Wait, what are those spray painted lines on NW 45th Street at the east end of the Missing Link?
It’s the beginning of work on the city’s planned Band Aid fixes to help prevent crashes on the notoriously dangerous stretch of road just west of Fred Meyer and the abrupt end of the Burke-Gilman Trail. The city plans its first real experiment with “advisory bike lanes,” what are essentially bike lanes that people in cars are allowed to drive in after yielding to any people on bikes. They are also planning some traffic calming along the stretch and the speed limit will be reduced to 20 mph.
They should be completed in October along with two Ballard Ave intersection fixes, SDOT told us in late July. Shoulder paving work on Shilshole will be completed in 2014 to help people biking along that dangerous street.
Advisory bike lanes are not common in the US, though they are widely used in the UK and other European countries. They are mostly used when a road simply is not wide enough for two general purpose lanes and two bike lanes, as is the case on NW 45th between Fred Meyer and Shilshole.
But on 45th, they will serve a second, likely more important role: They will provide a clear space for people on bikes to ride that steers them clear of the wheel-grabbing train tracks that have claimed so many broken bones and worse.
It is extremely common to see people biking between the railroad tracks next to the road. The tracks are easy to enter and sort of look like a trail, so it makes sense why people would think they should be there. However, the tracks are not easy to exit, and people’s wheels often get caught trying to reenter the roadway.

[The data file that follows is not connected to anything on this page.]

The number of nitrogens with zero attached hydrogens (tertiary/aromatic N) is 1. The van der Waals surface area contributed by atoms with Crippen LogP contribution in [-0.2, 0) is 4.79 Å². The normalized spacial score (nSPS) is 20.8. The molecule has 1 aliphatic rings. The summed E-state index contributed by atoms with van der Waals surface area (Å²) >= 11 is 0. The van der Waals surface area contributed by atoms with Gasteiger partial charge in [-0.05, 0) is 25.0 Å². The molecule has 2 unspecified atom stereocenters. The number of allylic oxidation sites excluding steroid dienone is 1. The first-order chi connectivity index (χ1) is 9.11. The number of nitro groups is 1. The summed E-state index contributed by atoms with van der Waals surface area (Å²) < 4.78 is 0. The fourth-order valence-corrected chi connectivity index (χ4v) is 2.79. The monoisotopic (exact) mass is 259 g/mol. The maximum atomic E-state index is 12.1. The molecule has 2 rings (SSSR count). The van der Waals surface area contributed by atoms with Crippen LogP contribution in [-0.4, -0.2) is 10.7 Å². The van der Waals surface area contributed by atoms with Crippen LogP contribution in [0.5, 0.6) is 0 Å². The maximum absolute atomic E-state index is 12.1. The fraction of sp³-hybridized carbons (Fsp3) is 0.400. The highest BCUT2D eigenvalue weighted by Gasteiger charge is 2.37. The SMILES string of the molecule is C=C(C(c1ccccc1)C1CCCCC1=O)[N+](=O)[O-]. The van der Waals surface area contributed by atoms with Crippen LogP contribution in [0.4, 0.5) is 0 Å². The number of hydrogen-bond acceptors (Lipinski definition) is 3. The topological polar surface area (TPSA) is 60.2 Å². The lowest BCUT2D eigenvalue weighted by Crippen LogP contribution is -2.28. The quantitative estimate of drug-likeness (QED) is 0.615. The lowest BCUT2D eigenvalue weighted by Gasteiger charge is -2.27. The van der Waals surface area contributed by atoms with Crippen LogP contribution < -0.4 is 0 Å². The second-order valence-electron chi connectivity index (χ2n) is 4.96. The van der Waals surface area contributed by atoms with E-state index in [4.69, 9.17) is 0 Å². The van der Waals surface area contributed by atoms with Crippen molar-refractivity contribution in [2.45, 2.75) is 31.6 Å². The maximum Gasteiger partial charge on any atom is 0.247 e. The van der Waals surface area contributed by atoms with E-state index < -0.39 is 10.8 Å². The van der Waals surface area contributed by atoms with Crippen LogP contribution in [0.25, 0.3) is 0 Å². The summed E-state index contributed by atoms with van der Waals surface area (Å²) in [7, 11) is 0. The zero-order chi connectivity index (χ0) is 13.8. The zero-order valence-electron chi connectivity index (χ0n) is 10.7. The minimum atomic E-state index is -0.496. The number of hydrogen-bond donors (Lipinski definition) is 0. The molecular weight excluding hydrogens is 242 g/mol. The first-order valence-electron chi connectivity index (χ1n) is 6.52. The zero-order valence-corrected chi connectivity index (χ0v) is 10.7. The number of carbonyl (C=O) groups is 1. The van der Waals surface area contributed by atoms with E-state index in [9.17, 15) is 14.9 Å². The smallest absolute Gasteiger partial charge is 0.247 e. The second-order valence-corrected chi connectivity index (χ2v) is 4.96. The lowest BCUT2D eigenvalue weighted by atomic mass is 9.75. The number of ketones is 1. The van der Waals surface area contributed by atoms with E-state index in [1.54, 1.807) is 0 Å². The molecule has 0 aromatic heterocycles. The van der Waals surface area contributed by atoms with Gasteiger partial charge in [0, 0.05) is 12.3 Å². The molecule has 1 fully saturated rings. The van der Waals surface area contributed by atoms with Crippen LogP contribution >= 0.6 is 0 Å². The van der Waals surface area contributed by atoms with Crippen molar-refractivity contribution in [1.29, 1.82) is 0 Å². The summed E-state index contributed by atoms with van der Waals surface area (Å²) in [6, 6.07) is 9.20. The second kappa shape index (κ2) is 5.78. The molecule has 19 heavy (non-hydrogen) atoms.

The city recently painted sharrows in the road to encourage people not to bike in the tracks, but they did not appear to do much to solve the problem (at least according to my anecdotal observations).
I hope these advisory bike lanes do keep people safe because I am sick of getting emails from people who break a bone simply trying to get to the Ballard Farmers’ Market. I am concerned that not everyone will understand how to use them properly since they are so unusual in Seattle, but there’s only one way to find out. Several people have suggested that the street could simply become a one-way street, and the advisory lanes could be actual bike lanes. If the advisory lanes prove to be an issue, perhaps the city could look into that.
Looking beyond NW 45th, advisory bike lanes have also been suggested as a low-budget or temporary solution to bike safety on Lake Washington Boulevard. It could have huge implications on other skinny Seattle roads if they work. Perhaps it would be a good idea to conduct a study to observe how people use them and sample user opinion (people driving and biking) on how safe they feel.
For more information on advisory bike lanes, here’s a handout created by the city of Minneapolis (ignore the bit about parked cars, since there are none on NW 45th):